"We do believe that Egypt is ready to process American citizens if they can make it to Egyptian authorities. Hamas just has to stop blocking their exit," Miller added.
But video and images sent by Okal on Saturday appear to show no one blocking the Rafah passage. Only a gathering of people, including women and children, standing up against a closed gate with pieces of luggage, was visible in those images and video.
"Usually we go through this gate," a voice narrating a video clip says. "No one can walk here. If you try to walk here. Basically if you try to walk there, basically you'll stop at the actual border and the Egyptians will shoo you back."
State Department officials have walked back some of their initial allegations on Hamas' barricading of foreign nationals.
"Hamas has had no one there manning the border station. Remember that this is an area that is administered by Hamas," Miller said in an interview on Wednesday. "So there has been a problem in getting people through the Gaza side into the no man's land where they can ultimately get across to the Egyptian side to be processed."
Miller did not explain why Hamas' absence from the border station prevented Americans from leaving Gaza but has so far not hindered the flow of limited humanitarian aid into the area.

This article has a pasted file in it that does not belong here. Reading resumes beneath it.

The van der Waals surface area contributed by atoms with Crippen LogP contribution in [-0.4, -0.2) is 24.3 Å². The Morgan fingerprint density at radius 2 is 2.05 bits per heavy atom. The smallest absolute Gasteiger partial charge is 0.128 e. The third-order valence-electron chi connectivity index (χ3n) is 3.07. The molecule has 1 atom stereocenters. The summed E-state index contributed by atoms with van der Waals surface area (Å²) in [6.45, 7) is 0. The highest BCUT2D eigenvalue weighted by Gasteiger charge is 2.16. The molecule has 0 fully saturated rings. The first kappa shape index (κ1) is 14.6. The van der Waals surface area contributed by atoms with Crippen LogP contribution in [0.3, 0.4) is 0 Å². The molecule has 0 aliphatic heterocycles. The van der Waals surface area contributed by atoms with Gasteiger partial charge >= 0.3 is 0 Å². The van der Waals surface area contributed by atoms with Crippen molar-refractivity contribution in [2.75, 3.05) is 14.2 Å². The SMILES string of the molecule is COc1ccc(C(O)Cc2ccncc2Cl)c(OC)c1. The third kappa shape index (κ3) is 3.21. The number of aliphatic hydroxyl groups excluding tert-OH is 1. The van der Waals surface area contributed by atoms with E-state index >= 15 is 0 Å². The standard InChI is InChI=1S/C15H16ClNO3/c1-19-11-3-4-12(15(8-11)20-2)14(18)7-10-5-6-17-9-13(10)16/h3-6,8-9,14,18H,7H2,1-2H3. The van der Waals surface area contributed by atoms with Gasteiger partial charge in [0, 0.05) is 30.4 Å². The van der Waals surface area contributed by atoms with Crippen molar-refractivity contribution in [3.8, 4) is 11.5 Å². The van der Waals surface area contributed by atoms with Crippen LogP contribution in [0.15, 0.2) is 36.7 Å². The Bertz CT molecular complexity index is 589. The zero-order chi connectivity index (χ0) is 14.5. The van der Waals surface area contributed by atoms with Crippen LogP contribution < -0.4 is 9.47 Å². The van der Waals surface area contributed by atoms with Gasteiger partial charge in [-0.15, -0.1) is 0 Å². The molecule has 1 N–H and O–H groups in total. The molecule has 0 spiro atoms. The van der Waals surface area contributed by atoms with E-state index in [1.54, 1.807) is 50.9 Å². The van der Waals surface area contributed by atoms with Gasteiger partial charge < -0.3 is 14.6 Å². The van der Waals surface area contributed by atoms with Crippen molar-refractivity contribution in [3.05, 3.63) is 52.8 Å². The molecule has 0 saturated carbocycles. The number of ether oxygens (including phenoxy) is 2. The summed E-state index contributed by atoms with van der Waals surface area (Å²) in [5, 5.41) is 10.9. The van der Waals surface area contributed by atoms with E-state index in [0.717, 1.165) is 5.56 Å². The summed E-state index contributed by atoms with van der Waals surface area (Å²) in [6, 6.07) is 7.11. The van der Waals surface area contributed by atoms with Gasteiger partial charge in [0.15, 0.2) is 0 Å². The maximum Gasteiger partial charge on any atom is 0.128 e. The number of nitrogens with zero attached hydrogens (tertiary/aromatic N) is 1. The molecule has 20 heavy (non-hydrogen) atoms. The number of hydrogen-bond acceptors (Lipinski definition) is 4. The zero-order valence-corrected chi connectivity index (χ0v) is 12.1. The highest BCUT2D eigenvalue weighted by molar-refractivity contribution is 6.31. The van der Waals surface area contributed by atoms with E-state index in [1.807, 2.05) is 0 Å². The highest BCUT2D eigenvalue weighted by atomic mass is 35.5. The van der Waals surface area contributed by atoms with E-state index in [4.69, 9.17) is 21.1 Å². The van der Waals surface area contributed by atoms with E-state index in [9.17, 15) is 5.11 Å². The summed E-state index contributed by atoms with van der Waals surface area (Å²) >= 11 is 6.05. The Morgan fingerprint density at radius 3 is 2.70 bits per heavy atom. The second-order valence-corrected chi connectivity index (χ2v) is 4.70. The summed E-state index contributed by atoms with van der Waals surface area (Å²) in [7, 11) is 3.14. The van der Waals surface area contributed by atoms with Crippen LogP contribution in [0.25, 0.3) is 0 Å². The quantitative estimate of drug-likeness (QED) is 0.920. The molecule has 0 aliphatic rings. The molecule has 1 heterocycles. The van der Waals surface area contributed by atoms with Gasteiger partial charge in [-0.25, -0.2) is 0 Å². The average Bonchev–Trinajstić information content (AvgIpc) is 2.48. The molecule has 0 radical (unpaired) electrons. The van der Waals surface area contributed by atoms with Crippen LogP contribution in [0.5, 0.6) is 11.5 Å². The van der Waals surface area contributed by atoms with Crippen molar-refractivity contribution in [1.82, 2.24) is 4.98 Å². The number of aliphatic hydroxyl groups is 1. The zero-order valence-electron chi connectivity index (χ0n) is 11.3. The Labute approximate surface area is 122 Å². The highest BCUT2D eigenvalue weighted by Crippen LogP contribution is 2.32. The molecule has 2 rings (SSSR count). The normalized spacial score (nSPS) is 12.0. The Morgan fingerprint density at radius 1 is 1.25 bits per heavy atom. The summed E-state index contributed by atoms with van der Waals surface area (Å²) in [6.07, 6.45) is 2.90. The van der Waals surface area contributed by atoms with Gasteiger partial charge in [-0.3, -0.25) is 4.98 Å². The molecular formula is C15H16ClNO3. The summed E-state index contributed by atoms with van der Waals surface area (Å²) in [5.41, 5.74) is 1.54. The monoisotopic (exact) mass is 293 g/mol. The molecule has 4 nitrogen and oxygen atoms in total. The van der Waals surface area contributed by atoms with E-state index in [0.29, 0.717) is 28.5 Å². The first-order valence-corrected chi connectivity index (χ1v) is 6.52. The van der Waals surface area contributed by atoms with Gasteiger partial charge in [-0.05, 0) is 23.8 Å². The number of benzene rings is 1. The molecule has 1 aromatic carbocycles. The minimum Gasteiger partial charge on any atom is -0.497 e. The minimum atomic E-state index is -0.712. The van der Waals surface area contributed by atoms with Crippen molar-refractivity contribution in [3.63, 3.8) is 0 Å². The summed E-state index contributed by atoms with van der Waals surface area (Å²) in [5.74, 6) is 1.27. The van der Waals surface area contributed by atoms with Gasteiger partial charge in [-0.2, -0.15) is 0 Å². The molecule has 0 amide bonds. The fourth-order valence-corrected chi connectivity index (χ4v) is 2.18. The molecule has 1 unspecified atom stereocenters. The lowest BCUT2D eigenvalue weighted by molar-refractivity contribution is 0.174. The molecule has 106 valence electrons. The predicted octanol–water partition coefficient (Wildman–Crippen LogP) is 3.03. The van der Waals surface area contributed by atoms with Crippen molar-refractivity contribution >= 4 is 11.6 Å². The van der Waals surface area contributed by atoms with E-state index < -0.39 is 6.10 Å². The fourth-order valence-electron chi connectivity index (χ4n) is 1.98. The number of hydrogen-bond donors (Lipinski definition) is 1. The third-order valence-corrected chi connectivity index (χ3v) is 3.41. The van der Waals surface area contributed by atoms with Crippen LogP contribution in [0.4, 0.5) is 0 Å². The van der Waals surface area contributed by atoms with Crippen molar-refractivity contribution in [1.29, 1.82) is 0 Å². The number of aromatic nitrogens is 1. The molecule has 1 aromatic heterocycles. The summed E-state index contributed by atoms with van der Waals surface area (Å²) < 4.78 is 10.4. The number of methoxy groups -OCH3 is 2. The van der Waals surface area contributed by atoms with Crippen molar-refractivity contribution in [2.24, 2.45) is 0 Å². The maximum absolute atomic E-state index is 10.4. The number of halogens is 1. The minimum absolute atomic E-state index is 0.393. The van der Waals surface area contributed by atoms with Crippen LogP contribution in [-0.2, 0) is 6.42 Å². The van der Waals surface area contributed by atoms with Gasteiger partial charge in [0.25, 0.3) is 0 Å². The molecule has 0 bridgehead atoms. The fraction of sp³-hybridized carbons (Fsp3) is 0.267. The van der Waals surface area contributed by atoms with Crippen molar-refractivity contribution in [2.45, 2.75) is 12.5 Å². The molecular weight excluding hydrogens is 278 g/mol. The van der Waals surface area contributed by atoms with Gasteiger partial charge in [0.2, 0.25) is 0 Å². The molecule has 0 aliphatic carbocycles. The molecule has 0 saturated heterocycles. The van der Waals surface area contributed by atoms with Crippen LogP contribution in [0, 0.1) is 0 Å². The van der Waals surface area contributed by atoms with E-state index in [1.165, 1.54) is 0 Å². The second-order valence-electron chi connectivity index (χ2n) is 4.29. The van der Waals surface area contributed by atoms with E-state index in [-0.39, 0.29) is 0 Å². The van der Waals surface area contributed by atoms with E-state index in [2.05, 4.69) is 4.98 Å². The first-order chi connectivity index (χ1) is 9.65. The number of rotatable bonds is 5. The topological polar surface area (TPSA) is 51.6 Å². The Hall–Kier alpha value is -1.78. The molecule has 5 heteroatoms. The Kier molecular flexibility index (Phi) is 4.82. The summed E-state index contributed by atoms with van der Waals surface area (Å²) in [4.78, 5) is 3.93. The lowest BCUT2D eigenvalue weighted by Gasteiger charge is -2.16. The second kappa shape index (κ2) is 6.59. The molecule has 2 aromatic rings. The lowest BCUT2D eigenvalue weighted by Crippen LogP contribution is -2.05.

"I don't know actually if someone is opening the other side of the vehicle gate that these trucks are going through. I assume it's Hamas, but I don't know that for a fact," Miller said on Thursday of the separate portal at the Rafah crossing used to move convoys into Gaza.
"We are pursuing every possible alternative available to get those American citizens out," he said.
Speaking on the condition of anonymity, a State Department spokesperson signaled that negotiations with all parties involved in opening the Rafah crossing to foreign nationals were still ongoing.
"We're dealing with Israel, Egypt, and Hamas, and we're not talking directly to Hamas. Egypt can send messages to Hamas, Qatar can send messages to Hamas. But you can imagine how difficult every little thing is, every bit of this is complicated," the spokesperson said. "It's like unlocking a puzzle where you unlock a layer that can unlock one little piece of it. And then another obstacle pops up and you've got to go figure out with all the parties, how to unlock that piece. We're making progress and I think we'll get there, but it's difficult."
While those talks drag on, Okal and his family -- as well as the estimated 500-600 American citizens in Gaza with no way out -- continue to suffer.
"We've been trying to stay strong, but it hasn't been easy. Airstrikes have intensified in the past few days," Okal said in a voice memo that he said was recorded in the Gaza city of Rafah on Wednesday.
Okal said that he and his wife are trying to shelter their one-year-old son from the impacts of the war -- but they can only do so much.
"Unfortunately, yesterday we ran out of milk for him," Okal said. "We opened the last box and basically tonight we will be completely out. It will be his first night ever in his entire life to go to sleep without having milk. So we're hopeful that that will not be too bad of a night."